At the 6 month mark, I wrote in my baby log “for the first time, I finally feel that love that I have always heard about people feeling for their babies. I can now actually say that I have no idea how I ever lived without this little one, I love him so much.” I wish I could say that it stayed this way, but the feelings of exhaustion and resentment continued beyond the year mark. I remember asking my mom if she ever had a moment where she wished she could send us back? Her reply? “No never”. I assumed what I was going through was somewhat normal until my mom said that, and my self hatred mounted. I was living in desperation with no hope in sight.
At 9 months I finally gave up breast feeding, and miraculously (or maybe not so miraculously) the colic finally stopped. I finally figured out why my baby wasn’t sleeping with Dr. Richard Ferber’s book How to Solve Your Child’s Sleep Problems, and made the necessary corrections. We were finally sleeping!
Over time, my coping skills began to improve again. I began to feel normal again, and most importantly, I could finally love myself and my baby again. What I didn’t realize was that there are resources out there for moms dealing with what I was going through, and that there was a name for it. Postpartum Depression.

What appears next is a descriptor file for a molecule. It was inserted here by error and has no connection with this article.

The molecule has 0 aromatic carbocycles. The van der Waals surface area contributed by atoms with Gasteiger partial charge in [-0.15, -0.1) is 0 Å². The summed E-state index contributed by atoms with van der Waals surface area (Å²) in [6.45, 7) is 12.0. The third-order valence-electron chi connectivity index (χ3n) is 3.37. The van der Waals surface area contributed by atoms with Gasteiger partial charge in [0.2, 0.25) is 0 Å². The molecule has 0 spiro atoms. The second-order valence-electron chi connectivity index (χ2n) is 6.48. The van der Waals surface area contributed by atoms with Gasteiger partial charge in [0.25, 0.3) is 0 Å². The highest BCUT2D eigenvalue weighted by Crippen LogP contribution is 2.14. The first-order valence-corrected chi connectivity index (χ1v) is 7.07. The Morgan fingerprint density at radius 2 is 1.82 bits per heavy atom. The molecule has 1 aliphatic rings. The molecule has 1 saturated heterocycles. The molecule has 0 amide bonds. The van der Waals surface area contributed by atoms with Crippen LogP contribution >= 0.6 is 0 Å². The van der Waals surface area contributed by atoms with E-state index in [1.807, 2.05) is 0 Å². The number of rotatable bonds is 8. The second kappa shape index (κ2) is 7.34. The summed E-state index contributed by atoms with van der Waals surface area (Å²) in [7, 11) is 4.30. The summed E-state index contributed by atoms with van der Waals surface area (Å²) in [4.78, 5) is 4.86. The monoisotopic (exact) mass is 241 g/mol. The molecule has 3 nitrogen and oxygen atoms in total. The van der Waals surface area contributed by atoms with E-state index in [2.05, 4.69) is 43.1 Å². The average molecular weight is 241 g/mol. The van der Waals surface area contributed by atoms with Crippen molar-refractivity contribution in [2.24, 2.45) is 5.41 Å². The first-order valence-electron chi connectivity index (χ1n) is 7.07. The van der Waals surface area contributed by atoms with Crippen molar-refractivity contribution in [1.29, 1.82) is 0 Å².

It does get better. If you are experiencing any of what I went through, tell your doctor or pediatrician that you need help. Don’t do it alone. If you need someone to watch your baby so you can get some sleep but can’t afford day care, tell your doctor. There are resources available. Tell them how imperative it is that you find help. There are medications to help take the edge off, and there are therapists available as well. No mom brings a baby into this world with the expectation that any of this might happen. No mom wants to have those moments of emotional separation from someone they truly love. No mom actually wants to harm their baby. If you notice these symptoms in someone you care about, don’t ignore it! They are screaming for help! Even if they tell you they don’t need help, do what you can to help them. Offer to take the baby for a walk so they can nap. Come wash their dishes or do a load of laundry. Bring them dinner. Be a shoulder to cry on. Don’t let them go through this alone. They want to enjoy that baby as much as any other mom, they are just drowning in desperation.
Don’t give up momma. Keep praying, God really is with you, he hasn’t walked away. There are better days ahead. I promise!
If you are in a crisis situation, please call 911. Don't go through it alone.